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., Cattivelli, L. (1996) Genetic analysis of the accumulation of COR14 proteins in wild (Hordeum spontaneum) and cultivated (Hordeum vulgare) barley. Theor. Appl. Genet. 93, 975-981. Genetic analysis of the accumulation of COR14

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The feeding period of the grain aphid, Sitobion avenae, an important vector of barley yellow dwarf virus (BYDV), was studied in six varieties of spring barley (Hordeum vulgare L.) in an attempt to explain the resistance mechanisms in some barley varieties to BYDV. There was no significant difference in aphid feeding period between the resistant and susceptible varieties. The mechanisms underlying BYDV resistance do not seem to involve factors related to alterations in the feeding period. Suggestions for future studies are highlighted.

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The effect of Barley stripe mosaic virus (BSMV) infection was studied on the ultrastructure of etioplasts and the greening process of barley ( Hordeum vulgare cv. Pannónia) plants infected by seed transmission. The leaves of 7–11-day old etiolated seedlings were examined with transmission electron microscopy and absorption spectroscopy. The etioplasts of infected seedlings contained smaller prolamellar bodies with less regular membrane structure while prothylakoid content was higher than in the control. Characteristic effect was observed in the process of the Shibata-shift: 40 min delay was observed in the infected leaves. The results of this work proved that BSMV infection significantly delays or inhibits the plastid development and the formation of photosynthetic apparatus.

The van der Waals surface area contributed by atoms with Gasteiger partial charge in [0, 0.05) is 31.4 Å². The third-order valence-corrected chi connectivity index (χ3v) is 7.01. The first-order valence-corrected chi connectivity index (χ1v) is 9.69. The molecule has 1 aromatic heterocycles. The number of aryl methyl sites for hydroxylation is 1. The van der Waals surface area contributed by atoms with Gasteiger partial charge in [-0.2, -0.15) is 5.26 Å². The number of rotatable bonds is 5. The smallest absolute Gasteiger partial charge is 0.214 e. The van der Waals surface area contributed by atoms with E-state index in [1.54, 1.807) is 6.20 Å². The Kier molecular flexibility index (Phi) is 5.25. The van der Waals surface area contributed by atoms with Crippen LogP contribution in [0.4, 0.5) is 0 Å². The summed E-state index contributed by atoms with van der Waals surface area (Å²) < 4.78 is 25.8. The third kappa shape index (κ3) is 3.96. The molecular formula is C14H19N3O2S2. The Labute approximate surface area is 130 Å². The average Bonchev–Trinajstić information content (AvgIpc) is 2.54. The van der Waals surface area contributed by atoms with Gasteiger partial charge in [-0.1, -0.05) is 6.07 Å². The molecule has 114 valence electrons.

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A field experiment was carried out to study the effect of K nutrition and genotypic variation on the dry matter (DM) accumulation, and the K concentration, accumulation, uptake and utilization efficiency in barley (Hordeum vulgare L.). Successive increases in potassium nutrition had a significant effect on the dry matter and K accumulation either in the total or in various plant parts of barley at the tillering, stem elongation, heading and maturity growth stages. K nutrition also led to significantly higher grain yield with each unit K application than without K application. The yield increase due to K application was mainly due to the improvement in spike development from tillers. Dry matter and K accumulation in various plant parts varied significantly between genotypes at the main growth stages. Among the various plant parts, the stem contained the highest K concentration, had the highest K accumulation at maturity and changed considerably with the K level, while other plant parts remained relatively unchanged. Among the eleven genotypes, genotype 98-6 had the highest grain yield and the K use efficiency of this genotype was 10.4 kg grain per kg K applied. It could thus be used as a breeding line to breed barley varieties for higher productivity under rainfed conditions with low available soil potassium.